659,221 research outputs found

    Targeting apoptosis signaling in pancreatic cancer

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    The ability to escape apoptosis or programmed cell death is a hallmark of human cancers, for example pancreatic cancer. This can promote tumorigenesis, since too little cell death by apoptosis disturbs tissue homeostasis. Additionally, defective apoptosis signaling is the underlying cause of failure to respond to current treatment approaches, since therapy-mediated antitumor activity requires the intactness of apoptosis signaling pathways in cancer cells. Thus, the elucidation of defects in the regulation of apoptosis in pancreatic carcinoma can result in the identification of novel targets for therapeutic interference and for exploitation for cancer drug discovery. Keywords: apoptosis; pancreatic cancer; TRAIL; IAPs; mitochondri

    Caspase-1 engagement and TLR-induced c-FLIP expression suppress ASC/caspase-8-dependent apoptosis by inflammasome sensors NLRP1b and NLRC4

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    The caspase activation and recruitment domain (CARD)-based inflammasome sensors NLRP1b and NLRC4 induce caspase-1-dependent pyroptosis independent of the inflammasome adaptor ASC. Here, we show that NLRP1b and NLRC4 trigger caspase-8-mediated apoptosis as an alternative cell death program in caspase-1(-/-) macrophages and intestinal epithelial organoids (IECs). The caspase-8 adaptor FADD was recruited to ASC specks, which served as cytosolic platforms for caspase-8 activation and NLRP1b/NLRC4-induced apoptosis. We further found that caspase-1 protease activity dominated over scaffolding functions in suppressing caspase-8 activation and induction of apoptosis of macrophages and IECs. Moreover, TLR-induced c-FLIP expression inhibited caspase-8-mediated apoptosis downstream of ASC speck assembly, but did not affect pyroptosis induction by NLRP1b and NLRC4. Moreover, unlike during pyroptosis, NLRP1b- and NLRC4-elicited apoptosis retained alarmins and the inflammasome-matured cytokines interleukin 1 beta (IL-1 beta) and IL-18 intracellularly. This work identifies critical mechanisms regulating apoptosis induction by the inflammasome sensors NLRP1b and NLRC4 and suggests converting pyroptosis into apoptosis as a paradigm for suppressing inflammation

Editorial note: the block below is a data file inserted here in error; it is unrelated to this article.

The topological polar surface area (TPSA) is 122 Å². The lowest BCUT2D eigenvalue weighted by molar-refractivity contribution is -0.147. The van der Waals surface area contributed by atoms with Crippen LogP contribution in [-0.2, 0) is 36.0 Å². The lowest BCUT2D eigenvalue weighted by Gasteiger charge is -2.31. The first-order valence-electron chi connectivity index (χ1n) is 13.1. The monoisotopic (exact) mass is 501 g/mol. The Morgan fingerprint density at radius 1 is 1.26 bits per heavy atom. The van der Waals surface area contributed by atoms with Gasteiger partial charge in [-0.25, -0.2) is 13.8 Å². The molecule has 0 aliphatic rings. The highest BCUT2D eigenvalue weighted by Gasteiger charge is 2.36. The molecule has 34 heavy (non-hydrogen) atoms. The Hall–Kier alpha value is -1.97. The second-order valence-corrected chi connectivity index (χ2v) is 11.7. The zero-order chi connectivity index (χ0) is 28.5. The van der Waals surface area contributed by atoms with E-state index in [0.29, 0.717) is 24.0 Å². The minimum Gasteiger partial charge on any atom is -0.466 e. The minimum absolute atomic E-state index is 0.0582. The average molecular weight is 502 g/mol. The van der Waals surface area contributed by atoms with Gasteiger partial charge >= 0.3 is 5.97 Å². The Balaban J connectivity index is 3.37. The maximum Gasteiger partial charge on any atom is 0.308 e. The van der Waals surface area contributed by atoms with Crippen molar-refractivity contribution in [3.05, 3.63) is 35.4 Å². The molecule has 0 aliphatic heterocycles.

Investigating the evolution of apoptosis in malaria parasites: the importance of ecology

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    Apoptosis is a precisely regulated process of cell death which occurs widely in multicellular organisms and is essential for normal development and immune defences. In recent years, interest has grown in the occurrence of apoptosis in unicellular organisms. In particular, as apoptosis has been reported in a wide range of species, including protozoan malaria parasites and trypanosomes, it may provide a novel target for intervention. However, it is important to understand when and why parasites employ an apoptosis strategy before the likely long-and short-term success of such an intervention can be evaluated. The occurrence of apoptosis in unicellular parasites provides a challenge for evolutionary theory to explain as organisms are expected to have evolved to maximise their own proliferation, not death. One possible explanation is that protozoan parasites undergo apoptosis in order to gain a group benefit from controlling their density as this prevents premature vector mortality. However, experimental manipulations to examine the ultimate causes behind apoptosis in parasites are lacking. In this review, we focus on malaria parasites to outline how an evolutionary framework can help make predictions about the ecological circumstances under which apoptosis could evolve. We then highlight the ecological considerations that should be taken into account when designing evolutionary experiments involving markers of cell death, and we call for collaboration between researchers in different fields to identify and develop appropriate markers in reference to parasite ecology and to resolve debates on terminology.Host-parasite interactio